Thursday, March 31, 2005

the garden I know


It probably started when I was a child. I liked to imagine that the sand under the big cedar tree was someplace else. Or the overhanging shrub and roses beside the house that formed a special cove where I could hide.

Gardening, for me, is about dreaming about something else, about taking an ordinary spot of land -- usually boring grass -- and turning it into nooks and crannies, winding paths, places to walk and to look. And to smell. Herbs in the garden spice up the most ordinary of jobs, weeding, when one can reach over and grab a twig of thyme or lavender or chives and smell this extraordinary gift.

Of course it is also about a relationship. Talk of a black thumb doesn't ever interest me. There is no lucky magic to gardening. Plants are living organisms. They need light, water, shelter, food, protection. Plants are very much unlike plastic flowers. Or rubber mulch.

As I imagine what a garden will look live, I improvise, plan, imagine, edit, and revise. I watch for signs of too little or too much light...or water...or signs of bad bugs. Sometimes I make big mistakes. And I either make a heroic effort to save the plant or I realize that the value for me or the plant is past, and I pull it out. Gardeners are often heartless about these things and unsentimental.

I watch for delight and surprise. There is something breathtaking about the short life of a bearded iris in bloom. Or a delicate, fragrant English rose. Sometimes I forget that I hastily planted this or that in a certain location, and then memory is jogged upon seeing the results from an action committed several months earlier.

So this personal garden where I work out my ideas is now four or five years in the making -- I always don't garden for the first year in a new place, particularly if that new place is a different zone or has a different soil quality (which has happened each time we have moved). It takes a year to learn what is growing in a specific place, and it can take that long to educate one on what grows in the new climate or soil.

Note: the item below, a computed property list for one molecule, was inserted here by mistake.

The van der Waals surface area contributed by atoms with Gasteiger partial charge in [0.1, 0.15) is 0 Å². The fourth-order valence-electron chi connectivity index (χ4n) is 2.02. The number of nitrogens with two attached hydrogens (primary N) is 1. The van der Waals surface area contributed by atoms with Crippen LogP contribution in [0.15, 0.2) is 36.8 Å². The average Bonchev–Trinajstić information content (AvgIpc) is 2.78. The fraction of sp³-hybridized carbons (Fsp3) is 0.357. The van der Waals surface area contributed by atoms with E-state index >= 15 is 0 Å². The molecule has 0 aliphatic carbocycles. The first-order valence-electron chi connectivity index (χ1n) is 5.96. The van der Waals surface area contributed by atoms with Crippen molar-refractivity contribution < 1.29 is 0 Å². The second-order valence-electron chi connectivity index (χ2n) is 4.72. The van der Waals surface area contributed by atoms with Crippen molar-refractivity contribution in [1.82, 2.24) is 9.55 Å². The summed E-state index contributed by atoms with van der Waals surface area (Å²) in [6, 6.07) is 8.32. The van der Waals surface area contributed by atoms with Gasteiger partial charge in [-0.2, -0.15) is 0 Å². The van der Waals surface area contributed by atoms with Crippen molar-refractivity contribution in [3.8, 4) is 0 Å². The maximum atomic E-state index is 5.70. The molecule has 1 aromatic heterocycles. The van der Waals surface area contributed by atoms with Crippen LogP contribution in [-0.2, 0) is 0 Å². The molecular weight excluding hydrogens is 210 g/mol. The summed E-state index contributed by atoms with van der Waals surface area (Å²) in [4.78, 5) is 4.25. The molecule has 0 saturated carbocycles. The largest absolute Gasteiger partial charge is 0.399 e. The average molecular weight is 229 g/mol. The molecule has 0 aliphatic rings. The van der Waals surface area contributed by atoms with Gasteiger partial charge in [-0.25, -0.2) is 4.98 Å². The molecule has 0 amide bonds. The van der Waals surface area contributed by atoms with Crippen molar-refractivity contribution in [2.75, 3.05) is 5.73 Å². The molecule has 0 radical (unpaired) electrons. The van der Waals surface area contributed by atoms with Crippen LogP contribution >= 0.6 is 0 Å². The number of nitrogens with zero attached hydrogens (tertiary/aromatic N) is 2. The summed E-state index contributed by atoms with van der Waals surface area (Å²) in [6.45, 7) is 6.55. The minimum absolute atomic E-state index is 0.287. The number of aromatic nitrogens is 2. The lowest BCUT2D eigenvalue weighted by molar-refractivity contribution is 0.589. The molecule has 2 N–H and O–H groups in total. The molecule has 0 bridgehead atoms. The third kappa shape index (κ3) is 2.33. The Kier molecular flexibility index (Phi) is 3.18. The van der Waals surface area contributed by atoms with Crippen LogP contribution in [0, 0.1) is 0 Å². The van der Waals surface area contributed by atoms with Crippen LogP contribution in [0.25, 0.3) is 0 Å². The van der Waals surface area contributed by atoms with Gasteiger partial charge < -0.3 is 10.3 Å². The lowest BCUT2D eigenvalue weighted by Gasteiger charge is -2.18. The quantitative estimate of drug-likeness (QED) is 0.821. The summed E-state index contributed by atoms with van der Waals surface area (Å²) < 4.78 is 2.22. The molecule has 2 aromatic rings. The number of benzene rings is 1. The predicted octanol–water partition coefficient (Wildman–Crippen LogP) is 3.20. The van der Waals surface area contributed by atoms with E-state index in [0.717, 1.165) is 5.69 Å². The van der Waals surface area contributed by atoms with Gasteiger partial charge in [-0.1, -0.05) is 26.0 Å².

I've probably written much of this in several different ways over the last year and a half. So, what's the point?

Last year, it looked like we would be possibly moving sometime in summer to another city. And in late summer and fall I began to push hard, trying to finish what I had planned. I wanted some completion, some sense of this is what I had imagined for this garden. I got much of it done in the front, and I got enough done -- not really, for me -- in the back.

And I also started trying to cut myself off emotionally from this particular site. Letting go of a garden is hard. Beatrix Farrand, the brilliant American garden designer, had a personal garden in Maine. Towards the end of her life, she realized that nobody wanted to commit to keeping this garden alive. This was particularly bitter for her, since her masterpiece in Washington, DC, Dumbarton Oaks, was eagerly given by her clients, the Bliss family, to Harvard, which eagerly received it. She had been close to Harvard since a child.